Fields End (95)

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Fields End (95)

With sciatica ruling out golf, my first trip to Fields End in 2019. Interesting experience with the carp.

Arrival time: 07.35 (started to fish at 07.45)
Weather: Sunny day with white fluffy clouds.
Swim: Tree corner
Tackle: 10ft Fishtec Compact Float, Shimano bait caster, 8lb line, 8 hook.
14ft Shimano Speedmaster match rod, Shimano Exage 1000RC reel with 5lb line, 14 hook. Insert waggler.
Baits: Bread flake and luncheon meat. All carp taken on flake/crust.
Fish: Four carp and some small roach and rudd.

Having consulted the weather forecast I made for what I call the tree corner, the spot in the SW corner where you sit with trees and shrubs behind you, and where there's a reed bank either side offering a degree of seclusion. It's not a renowned carp swim but it's where I actually caught my biggest carp, a 19lb fish.

The spot was free, and in fact there were quite a few free pitches around the lake, which was a bit of a surprise in July. But a welcomed one. Since I first fished here in 2006 the associated camping and caravan facilities have grown significantly and what was once a fairly quiet lake can now at times be very 'busy'. But today it wasn't, much to my satisfaction.
  •  Common carp 7lb

    Common carp 7lb

  •  Common carp 5lb 6oz

    Common carp 5lb 6oz

  •  Leather carp 10lb 14oz

    Leather carp 10lb 14oz

  •  Mirror carp 6lb 5oz

    Mirror carp 6lb 5oz

  •  Common carp 7lb

    Common carp 7lb

  •  Common carp 5lb 6oz

    Common carp 5lb 6oz

  •  Leather carp 10lb 14oz

    Leather carp 10lb 14oz

  •  Mirror carp 6lb 5oz

    Mirror carp 6lb 5oz

Click/touch image to show all photos in a light box.
I started with my compact float road and a free line, casting down the edge of the reeds to the right and hoping for a quick take from a carp. But that didn't happen. I pursued this approach for a while with no success, so then set up the match road to try for roach and crucian carp, with the hope of a possible tench.

Unfortunately the roach and rudd population in this lake now seems much bigger than it once was and I was getting lots of bites but only connecting with a few fish, and these were mostly 4-6oz range. A rudd of 10oz was the highlight. If the crucian carp were there, I didn't succeed in tempting any.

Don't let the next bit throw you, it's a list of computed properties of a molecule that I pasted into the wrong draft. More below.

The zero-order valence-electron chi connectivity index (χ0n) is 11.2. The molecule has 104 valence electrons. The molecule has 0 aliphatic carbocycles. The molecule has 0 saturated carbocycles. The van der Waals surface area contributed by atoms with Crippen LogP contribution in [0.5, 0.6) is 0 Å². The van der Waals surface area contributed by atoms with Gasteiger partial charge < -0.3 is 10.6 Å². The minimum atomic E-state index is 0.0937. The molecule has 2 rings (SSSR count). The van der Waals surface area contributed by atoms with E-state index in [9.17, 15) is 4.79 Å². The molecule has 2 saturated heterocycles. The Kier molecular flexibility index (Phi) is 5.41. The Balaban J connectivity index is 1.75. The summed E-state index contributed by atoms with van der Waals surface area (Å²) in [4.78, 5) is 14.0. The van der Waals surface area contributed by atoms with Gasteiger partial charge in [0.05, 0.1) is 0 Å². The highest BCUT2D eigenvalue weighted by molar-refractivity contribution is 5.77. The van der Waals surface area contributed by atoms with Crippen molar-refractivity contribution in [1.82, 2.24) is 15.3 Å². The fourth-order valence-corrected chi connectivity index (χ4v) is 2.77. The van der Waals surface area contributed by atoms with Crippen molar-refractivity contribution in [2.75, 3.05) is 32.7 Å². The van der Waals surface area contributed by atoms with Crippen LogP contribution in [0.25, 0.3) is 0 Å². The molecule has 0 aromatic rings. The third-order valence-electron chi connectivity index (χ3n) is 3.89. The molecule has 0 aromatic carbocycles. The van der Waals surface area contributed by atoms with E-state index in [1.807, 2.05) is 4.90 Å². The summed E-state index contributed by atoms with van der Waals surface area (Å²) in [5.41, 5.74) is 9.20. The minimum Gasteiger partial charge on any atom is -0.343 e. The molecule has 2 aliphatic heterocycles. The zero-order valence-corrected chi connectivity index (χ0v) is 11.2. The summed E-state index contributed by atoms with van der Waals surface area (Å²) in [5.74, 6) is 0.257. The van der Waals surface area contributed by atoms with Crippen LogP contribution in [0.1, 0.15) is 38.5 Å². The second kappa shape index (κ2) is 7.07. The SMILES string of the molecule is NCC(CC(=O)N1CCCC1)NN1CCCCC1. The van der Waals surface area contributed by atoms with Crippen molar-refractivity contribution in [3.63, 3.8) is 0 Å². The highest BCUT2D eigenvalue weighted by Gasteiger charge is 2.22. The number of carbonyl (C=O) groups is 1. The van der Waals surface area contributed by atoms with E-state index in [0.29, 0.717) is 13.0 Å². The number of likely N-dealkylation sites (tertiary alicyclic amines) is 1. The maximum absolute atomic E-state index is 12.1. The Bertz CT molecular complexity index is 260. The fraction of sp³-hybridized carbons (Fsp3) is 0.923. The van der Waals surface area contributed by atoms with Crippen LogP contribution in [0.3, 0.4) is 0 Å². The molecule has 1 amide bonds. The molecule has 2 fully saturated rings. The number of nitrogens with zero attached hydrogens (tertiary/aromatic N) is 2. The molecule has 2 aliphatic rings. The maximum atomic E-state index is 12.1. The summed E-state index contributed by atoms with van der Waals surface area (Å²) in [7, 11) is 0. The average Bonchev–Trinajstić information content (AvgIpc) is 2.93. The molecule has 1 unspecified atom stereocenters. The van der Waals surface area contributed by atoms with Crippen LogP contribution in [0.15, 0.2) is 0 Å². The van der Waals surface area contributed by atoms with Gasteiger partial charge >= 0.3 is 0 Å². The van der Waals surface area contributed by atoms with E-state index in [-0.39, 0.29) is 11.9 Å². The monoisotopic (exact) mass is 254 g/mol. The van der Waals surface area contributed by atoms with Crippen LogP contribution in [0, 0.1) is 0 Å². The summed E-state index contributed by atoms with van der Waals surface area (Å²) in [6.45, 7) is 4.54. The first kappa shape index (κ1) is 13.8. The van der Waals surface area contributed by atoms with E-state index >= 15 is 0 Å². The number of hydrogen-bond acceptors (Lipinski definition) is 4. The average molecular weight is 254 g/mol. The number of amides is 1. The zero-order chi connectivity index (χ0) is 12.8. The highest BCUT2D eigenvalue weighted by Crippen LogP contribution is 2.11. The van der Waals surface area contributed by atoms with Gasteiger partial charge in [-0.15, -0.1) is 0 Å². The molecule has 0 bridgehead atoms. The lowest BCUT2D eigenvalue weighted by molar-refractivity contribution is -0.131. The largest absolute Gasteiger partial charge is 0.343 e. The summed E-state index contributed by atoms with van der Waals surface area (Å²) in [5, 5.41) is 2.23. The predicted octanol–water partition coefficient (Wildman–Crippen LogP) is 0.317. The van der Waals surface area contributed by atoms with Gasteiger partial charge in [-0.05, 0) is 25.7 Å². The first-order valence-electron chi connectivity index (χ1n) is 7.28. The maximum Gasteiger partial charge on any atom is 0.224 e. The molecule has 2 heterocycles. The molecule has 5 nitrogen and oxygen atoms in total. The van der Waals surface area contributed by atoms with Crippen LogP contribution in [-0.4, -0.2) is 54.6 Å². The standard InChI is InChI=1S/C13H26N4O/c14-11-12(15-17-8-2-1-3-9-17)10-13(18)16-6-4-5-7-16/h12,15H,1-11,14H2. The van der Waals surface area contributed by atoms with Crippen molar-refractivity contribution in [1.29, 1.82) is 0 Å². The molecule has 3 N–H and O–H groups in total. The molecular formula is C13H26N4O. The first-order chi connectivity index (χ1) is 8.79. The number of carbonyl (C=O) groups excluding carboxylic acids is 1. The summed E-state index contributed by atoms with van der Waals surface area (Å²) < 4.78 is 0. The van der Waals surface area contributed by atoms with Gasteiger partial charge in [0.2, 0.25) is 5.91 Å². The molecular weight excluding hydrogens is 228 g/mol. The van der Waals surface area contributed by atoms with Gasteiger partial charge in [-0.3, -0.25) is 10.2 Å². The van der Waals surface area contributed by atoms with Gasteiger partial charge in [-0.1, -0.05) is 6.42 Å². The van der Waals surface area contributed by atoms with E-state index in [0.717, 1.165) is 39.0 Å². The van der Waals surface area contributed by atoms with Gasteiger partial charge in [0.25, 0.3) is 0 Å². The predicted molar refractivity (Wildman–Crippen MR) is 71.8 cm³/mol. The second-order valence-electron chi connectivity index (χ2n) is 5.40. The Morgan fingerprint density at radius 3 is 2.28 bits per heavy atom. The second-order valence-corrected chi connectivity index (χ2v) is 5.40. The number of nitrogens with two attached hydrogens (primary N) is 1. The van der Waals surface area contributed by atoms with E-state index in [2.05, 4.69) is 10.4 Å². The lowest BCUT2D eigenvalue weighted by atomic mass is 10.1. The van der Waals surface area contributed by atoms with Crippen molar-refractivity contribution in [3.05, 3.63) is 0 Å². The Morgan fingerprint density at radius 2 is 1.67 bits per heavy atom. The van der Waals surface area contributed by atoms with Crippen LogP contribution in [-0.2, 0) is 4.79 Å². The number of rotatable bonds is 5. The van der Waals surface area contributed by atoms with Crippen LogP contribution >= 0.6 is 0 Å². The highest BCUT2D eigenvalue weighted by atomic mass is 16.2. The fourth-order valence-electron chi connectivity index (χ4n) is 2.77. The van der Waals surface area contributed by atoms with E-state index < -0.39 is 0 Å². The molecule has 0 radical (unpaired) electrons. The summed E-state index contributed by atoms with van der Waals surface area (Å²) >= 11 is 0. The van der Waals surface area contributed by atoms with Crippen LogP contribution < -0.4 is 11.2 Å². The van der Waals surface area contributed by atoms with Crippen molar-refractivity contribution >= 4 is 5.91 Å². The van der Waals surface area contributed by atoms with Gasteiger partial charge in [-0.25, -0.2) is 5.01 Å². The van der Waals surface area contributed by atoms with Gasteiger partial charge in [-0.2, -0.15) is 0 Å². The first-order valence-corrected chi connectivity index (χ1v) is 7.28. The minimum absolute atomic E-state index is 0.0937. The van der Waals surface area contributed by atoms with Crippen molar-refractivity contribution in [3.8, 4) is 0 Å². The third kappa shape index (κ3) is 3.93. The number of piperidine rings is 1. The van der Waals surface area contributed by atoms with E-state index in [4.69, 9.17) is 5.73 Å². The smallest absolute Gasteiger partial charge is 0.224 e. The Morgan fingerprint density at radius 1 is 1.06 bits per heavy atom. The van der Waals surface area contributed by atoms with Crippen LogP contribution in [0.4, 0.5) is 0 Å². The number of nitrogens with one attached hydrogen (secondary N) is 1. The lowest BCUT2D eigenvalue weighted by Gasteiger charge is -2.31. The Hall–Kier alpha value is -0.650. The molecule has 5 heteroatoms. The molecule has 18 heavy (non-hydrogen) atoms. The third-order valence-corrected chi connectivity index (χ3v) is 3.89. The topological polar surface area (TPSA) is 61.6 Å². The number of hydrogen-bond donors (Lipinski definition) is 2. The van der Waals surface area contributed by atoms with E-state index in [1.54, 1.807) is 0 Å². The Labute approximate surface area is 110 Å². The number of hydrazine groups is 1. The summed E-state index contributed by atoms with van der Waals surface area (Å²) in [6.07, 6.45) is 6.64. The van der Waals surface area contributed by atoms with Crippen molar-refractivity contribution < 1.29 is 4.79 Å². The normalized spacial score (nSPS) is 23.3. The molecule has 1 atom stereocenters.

During this period a noticed the reeds to my left 'knocking', clearly indicating a carp moving around. I laid the match rod aside and attached a lump of flake to the free line on my compact float road, dropping it less than a rod-length out near the reeds. It wasn't long before the line on the surface started to straighten and a carp was on. Hooking fish so close in is really very exciting, as is the ensuing battle to keep them out of the reeds. But my little rod dealt with it admirably and soon a beautiful looking 7lb common carp was on the bank.

This was a precursor to what happened later in the afternoon. Things had gone quiet other than the ongoing frustration of trying to hit bites on the float. But I had earlier thrown in some floating crust that had subsequently drifted into the margin right next to the fishing platform. To my surprise a carp casually rose up from the depths, as they do, and sucked in the bread. Just previously I had seen a fish actually coasting under the platform.

I had only previously seen this behaviour late in the evening. However, given that most of the other anglers were casting to the middle of the lake in true 'carping' fashion, perhaps the fish have learnt that it's safer close in, which suits my style of margin fishing just fine.

Anyway, I proceeded to drop a piece of crust just under my rod tip and sure enough after a little while it was taken. This time a 5lb fish. I then lost a fish when the hook-hold failed. Up to now the takes were classic carp, slowly rising and sucking the bread in. Then a fish did a 'Jaws' impression, bursting through the surface and taking the bread with a lunge. It went screaming off, taking more than 30 metres of line and then kiting back and forth. However, after a while I realised that it had, in fact, been foul-hooked, always a risk when surface fishing as the fish turn after going for the bait. It took quite a while to get it in, a muscly looking fish of just under 11lb.

I had decided to pack up a 16.30 but just before this a carp casually started sucking in the odd pieces of bread around the left side reeds, ignoring my piece in open water. It then dropped from sight, so I flicked a smaller piece of crust nearer the reeds. I thought I had missed my opportunity and was just about to reel in when the fish took. This time 6¼lb.

It was an interesting day insofar as I didn't expect to lure carp so close in during the heat of the day. As for my sciatica, things weren't too bad while I was there, but I suffered afterwards from sitting on a small fishing stool all day.
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